GIVE is free, but we leveraged two of their paid add-ons to make it more effective for us. We determined that the Stripe add-on (to process payments) and the MailChimp add-on (for streamlining our email lists) would make things easier on us and our supporters.

Our Experience Using Give

What it cost

Our total cost for GIVE was only $107, but there were other costs involved in putting this website together:

  • Domain name: $32.88 for the URL
  • Hosting: I hosted the domain on my existing SiteGround account, which came with a free SSL certificate for a year.
  • Design: The SELA theme was free, the other plugins were free.
  • Ecommerce: Stripe is free to set up.
  • Marketing: Mailchimp is free to set up and use (for now.)
  • Development Work:  $2000 in lost billable time. (Time spent on this was time lost to billable work. Why bother mentioning this?  Someone reading this may want to know!)

Total out of pocket: $140
Total billable time spent: 16 hrs from start to finish (but remember we added a bit of custom work — because we can!)

Styling Decisions / Feedback for Give

It would have been nice to have descriptions next to the donation level amounts. This wasn’t a big deal, I could just add it to the form content area to show it above the levels.

I had to add some CSS styling to adjust the form fields on smaller screens.  There were few other CSS changes needed, mainly centering some elements.

I needed to show the donation total and the number of donors. I didn’t see  how to do it anywhere  so I went looking in the code for an already existing function to do it. The code was nicely organized and it was easy to find what I needed. I may not have used the most efficient method to display the info, but the important part was that I found what I was looking for without any trouble.

Tips & Tricks for Non Designers/Non Developers

For any non-designers or developers or those with little time? Use GIVE, stick with the way a theme already looks, change a few options in the Customizer, and add your logo. You’ll have your donation site ready in just a few hours. You could set up a donations site using GIVE in much less time than I spent. It was easy to set up and  took very little time. But, of course, I needed to customize the theme I selected and make it my own – that’s the crux of being a developer with a design degree!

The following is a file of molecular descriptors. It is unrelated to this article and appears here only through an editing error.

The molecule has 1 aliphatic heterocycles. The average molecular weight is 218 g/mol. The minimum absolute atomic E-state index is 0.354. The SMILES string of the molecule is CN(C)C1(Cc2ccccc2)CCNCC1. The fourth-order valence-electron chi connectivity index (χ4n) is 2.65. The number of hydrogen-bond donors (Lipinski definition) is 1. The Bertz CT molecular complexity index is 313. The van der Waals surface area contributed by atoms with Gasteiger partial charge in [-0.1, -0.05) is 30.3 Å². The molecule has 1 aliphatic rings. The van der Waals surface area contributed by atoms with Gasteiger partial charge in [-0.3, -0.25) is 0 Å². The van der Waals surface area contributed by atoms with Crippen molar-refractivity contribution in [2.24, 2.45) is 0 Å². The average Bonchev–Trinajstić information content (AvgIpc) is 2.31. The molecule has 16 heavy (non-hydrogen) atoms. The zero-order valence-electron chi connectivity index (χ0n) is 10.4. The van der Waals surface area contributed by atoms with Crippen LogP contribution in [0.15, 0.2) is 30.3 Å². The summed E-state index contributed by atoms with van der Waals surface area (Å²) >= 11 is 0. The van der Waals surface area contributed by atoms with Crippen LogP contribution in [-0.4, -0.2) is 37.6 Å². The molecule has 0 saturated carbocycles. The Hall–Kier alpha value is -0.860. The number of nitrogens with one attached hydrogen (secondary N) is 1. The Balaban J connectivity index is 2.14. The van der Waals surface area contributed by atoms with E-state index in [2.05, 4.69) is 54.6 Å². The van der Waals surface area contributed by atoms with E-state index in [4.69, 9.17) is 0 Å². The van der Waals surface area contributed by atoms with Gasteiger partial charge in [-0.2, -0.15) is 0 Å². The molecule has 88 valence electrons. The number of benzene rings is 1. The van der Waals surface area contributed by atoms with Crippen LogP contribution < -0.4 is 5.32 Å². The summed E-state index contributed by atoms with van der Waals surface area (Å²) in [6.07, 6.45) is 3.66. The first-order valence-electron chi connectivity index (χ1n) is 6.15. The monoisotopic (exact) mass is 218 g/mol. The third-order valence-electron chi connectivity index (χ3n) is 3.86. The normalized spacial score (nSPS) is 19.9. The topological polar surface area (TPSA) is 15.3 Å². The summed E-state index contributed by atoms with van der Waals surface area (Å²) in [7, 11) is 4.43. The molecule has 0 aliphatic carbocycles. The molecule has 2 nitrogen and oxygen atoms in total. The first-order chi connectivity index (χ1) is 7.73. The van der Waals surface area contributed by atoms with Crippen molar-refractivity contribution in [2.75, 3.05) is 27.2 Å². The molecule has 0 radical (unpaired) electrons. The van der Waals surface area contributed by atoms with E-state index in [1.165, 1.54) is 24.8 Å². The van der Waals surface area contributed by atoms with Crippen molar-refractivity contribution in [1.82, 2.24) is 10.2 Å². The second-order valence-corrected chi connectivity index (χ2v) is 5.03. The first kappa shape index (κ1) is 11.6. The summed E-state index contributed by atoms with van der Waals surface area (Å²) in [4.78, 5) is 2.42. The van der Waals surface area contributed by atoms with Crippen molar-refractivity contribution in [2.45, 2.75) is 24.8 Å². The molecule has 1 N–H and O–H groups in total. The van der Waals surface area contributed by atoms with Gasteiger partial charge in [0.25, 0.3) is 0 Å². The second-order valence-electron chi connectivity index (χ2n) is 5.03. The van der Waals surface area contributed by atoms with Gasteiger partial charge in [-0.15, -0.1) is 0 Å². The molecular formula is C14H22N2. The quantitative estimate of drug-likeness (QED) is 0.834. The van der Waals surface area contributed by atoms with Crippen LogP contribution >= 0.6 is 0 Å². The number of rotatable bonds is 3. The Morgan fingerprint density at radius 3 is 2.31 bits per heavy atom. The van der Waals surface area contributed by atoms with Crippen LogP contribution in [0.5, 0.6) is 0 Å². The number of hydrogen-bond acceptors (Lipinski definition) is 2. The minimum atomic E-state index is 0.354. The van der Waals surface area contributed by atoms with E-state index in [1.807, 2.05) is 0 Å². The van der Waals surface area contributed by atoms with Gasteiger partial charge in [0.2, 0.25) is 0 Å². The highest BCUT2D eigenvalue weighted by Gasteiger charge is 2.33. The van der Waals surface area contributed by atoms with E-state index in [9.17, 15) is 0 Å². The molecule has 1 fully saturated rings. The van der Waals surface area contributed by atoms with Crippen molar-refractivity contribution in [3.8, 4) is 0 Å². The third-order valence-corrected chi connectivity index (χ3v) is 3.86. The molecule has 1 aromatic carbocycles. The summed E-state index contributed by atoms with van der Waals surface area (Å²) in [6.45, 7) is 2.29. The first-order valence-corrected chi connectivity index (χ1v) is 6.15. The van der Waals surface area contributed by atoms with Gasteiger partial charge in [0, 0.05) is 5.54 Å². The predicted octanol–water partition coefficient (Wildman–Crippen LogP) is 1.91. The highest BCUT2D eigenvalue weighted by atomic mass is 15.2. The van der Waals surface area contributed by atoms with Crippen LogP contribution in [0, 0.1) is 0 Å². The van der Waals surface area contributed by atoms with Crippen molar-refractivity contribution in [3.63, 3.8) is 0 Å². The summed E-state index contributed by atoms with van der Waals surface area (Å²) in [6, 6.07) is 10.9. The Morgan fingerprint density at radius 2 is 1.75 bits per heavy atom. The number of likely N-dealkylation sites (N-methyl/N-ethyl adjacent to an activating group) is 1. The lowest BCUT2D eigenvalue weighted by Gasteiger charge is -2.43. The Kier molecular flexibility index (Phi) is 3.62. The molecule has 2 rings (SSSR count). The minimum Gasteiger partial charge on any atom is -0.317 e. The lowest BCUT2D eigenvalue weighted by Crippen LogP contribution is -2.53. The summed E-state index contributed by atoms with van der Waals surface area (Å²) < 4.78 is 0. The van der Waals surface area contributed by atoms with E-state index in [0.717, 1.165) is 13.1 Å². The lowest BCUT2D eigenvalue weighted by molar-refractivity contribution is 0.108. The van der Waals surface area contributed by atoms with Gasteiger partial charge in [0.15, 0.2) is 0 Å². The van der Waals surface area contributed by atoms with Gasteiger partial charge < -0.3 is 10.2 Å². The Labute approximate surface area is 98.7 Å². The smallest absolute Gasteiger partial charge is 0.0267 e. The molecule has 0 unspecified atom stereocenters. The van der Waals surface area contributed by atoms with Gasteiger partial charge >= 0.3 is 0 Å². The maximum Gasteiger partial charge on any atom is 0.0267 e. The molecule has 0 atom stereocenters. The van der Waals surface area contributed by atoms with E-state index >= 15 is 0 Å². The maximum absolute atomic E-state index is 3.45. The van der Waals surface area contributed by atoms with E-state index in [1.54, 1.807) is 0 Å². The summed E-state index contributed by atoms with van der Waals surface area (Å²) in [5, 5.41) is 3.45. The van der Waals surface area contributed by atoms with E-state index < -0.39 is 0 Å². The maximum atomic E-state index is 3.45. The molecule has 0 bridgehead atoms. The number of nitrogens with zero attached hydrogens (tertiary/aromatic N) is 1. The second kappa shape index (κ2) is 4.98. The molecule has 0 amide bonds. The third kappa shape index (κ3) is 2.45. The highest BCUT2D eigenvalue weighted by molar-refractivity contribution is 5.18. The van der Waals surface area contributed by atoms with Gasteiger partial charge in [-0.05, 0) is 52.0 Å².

Other’s Experience Using Give

Ryan Hellyer posted a 5 star review in the GIVE forum immediately after using our website to send us a donation!

Quite frankly I haven’t even installed this plugin yet, but my experiences as an end-user were quite excellent.

We were glad to hear that GIVE was easy to use for users as well.

support other WordPress plugin developers

The $107 we spent towards the add-on plugins went directly to two WordPress developers we know and trust. One of the most important things you can ever do when building a WordPress site is **know your developers.** And that includes your theme and plugin developers. It’s not just common sense, it’s a security best practice! On top of that, it just feels good to support the work of our colleagues and peers. We’re really excited for the GiveWP.com team and hope they go far with their solution for fundraising via WordPress.

Hindsight

Was it worth doing it this way when we likely won’t even reach that amount in donations? Yes! For me it was. I’ve been making websites as a hobby for a long time before I was making them professionally. I enjoy it; it’s fun. I had a great time making this site. We highly recommend using GIVE!

If you would like to experience using GIVE – feel free to support the development of the OptimaList.io plugin!